2024 Husqvarna Svartpilen 401 Review: KTM 390 Duke in Swede's Clothing?

Want to feel the thrill of riding a KTM without worrying about attracting judgmental stares? Say hello to the Husqvarna Svartpilen 401 then.

By Shivank Bhatt | Photography Sunil Chauhan | on February 15, 2024 Follow us on Autox Google News

Everybody and their grandma knows that the KTM 390 Duke is the street motorcycle for enthusiasts looking for outright thrills from a single-cylinder package. In the same vein, I must add that everyone – and their grandma, of course – also knows that the brand KTM suffers from an image problem. Thanks to its loud styling, bright orange paintwork, and boy racer image, KTMs have become, ahem, quite popular (for all the wrong reasons) among the masses. Let’s just say that if you want to fly under the radar and don’t like the attention, a KTM isn’t the right tool for you.

Not too long ago, it would mean looking for alternatives from rival brands. However, with the arrival of the brand-new Husqvarna Svartpilen 401, which is mechanically identical to the 390 Duke, it seems Bajaj / KTM has found a quick in-house fix to address the issue. The question, however, is whether the KTM’s Swedish cousin is a worthy alternative.

We got to spend some time with the new Svartpilen 401 for a full day to figure that out. So, here are three reasons why I would pick it over its Austrian brethren, and two reasons why I won’t.

Husqvarna Svartpilen 401 Review: A Duke in Swede’s clothing

Except for the rear sub-frame and wheels and tyres, the Svartpilen 401 and 390 Duke share virtually every component. However, as opposed to the 390’s sharp and edgy design, the 401 is all about subtle tastes and restrained aesthetics. It follows an opposite design philosophy, which, according to Husqvarna, appeals to customers with a ‘progressive taste’.

The 401’s design is all about smooth and seamless surfaces, with a bit of a neo-retro theme, which adds more zing to the overall package. At first glance, you might think it is more compact than its KTM counterpart, although that’s not the case – it has the same wheelbase (1,354mm) as the Duke 390 and its dimensions, too, are more or less the same. It’s the tight packaging of the Svartpilen 401 that gives it a relatively petite appearance. What sets the 401 apart is the fact that it’s not an outright streetfighter but a scrambler, owing primarily to its spoke wheels and meaty Pirelli Scorpion Rally STR tyres. In short, it looks awesome in the flesh, period.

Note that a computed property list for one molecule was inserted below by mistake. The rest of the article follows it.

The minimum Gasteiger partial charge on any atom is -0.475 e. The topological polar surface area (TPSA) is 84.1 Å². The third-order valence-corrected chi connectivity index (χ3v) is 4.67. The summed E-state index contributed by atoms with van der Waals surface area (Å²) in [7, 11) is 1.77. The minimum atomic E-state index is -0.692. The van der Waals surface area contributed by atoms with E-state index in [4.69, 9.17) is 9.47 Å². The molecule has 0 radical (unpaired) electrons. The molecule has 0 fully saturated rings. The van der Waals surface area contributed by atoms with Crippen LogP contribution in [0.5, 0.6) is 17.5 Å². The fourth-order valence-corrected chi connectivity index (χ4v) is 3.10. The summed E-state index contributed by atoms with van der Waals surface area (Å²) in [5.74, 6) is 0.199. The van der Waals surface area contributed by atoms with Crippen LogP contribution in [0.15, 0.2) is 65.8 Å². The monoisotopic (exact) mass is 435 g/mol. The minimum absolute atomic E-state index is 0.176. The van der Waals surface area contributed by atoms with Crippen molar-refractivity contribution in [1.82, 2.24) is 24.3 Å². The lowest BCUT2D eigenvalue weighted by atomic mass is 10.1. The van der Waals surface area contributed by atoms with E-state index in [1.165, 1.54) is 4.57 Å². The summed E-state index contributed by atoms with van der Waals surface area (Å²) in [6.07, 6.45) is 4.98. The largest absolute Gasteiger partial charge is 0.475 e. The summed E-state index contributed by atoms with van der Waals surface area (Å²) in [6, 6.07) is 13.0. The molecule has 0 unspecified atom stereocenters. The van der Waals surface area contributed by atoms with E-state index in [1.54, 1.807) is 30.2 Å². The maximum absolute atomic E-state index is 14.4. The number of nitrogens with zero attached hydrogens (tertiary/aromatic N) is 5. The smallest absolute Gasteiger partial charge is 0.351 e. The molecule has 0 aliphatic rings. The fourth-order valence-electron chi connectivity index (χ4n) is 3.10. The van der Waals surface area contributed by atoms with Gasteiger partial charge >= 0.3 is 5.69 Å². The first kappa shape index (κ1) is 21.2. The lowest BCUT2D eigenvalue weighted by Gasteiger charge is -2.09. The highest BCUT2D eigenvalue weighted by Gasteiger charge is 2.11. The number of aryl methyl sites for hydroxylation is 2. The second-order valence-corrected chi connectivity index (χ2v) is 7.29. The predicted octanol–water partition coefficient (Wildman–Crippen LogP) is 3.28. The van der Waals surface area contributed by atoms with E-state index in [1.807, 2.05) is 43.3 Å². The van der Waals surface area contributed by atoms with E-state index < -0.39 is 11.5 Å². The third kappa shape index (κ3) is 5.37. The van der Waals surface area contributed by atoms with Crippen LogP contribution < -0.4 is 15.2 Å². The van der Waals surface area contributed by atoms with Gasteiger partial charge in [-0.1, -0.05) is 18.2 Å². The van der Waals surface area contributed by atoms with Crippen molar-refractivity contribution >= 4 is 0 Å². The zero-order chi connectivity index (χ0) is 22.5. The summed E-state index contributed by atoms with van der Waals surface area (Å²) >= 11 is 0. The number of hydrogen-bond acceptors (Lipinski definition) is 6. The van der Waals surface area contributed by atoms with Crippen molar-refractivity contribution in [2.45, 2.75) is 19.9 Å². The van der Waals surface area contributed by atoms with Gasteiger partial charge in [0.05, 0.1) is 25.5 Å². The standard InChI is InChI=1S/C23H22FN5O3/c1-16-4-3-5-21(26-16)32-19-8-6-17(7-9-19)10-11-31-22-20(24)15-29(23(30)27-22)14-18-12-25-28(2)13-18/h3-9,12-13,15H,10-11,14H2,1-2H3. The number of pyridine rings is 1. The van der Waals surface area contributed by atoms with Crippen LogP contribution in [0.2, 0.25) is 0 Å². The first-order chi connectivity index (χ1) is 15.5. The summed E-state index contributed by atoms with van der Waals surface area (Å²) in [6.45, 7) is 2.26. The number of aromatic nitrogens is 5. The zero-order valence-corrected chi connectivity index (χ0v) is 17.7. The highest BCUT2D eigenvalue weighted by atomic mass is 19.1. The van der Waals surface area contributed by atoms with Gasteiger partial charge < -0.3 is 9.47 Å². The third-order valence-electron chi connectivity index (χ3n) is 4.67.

The only aspects of its design that look slightly odd, perhaps, is the boxy tail section – there’s no tail-tidy, and the chunky grabrail looks a bit too utilitarian. Overall, though, there’s no denying that the 401 is a looker. And since it’s a relatively new brand in the country, it’s unique and stands out more than the KTM. I think the 401’s design will age well – I am all but certain that five years from now, the 401 will still look icy cool and classy as it does today.

Husqvarna Svartpilen 401 Stand View

Overall, the Svartpilen 401’s biggest advantage over the KTM is that it’s immune to the boy-racer image problem. And for most prospective buyers in their 30s with a penchant for avoiding a lot of attention – and abuses, of course – from onlookers on their way to work or during leisure rides, the 401 presents a much more compelling package.

Husqvarna Svartpilen 401 Review: As good as it gets

What makes the 401 a treat is the fact that it offers a similar riding experience to that of the 390 Duke, which is what seals the deal for me. It is powered by the same 399cc single-cylinder motor that’s good for 45bhp and 39Nm of torque. The six-speed gearbox, equipped with a quick-shifter, is also the same, and so are the gear ratios and final drive. And all of this means that the performance is as explosive as the KTM's. And while the 401 is slightly heavier (171kg vs 168kg) than the KTM, the difference in their performance is practically imperceptible unless you are timing them with a stopwatch. The acceleration is as brutal, the throttle response is as energetic, and the turn of speed is as addictive as the KTM’s. There is ample torque at your disposal throughout the rev range, making this engine very tractable, and the seamless gearshifts egg you on to go faster.

Honestly speaking, I was expecting the Husqvarna to be slightly subdued in its approach – just like its aesthetics – in terms of engine performance, but that’s certainly not the case. It’s got the same frenzy and enthusiasm that makes the KTM appealing to enthusiasts. That said, like the 390, the 401, too, suffers from vibrations at higher revs. Between 6,000rpm and 8,000rpm, the vibrations through the pegs are a bit of a nuisance.

Husqvarna Svartpilen 401 Engine Close Up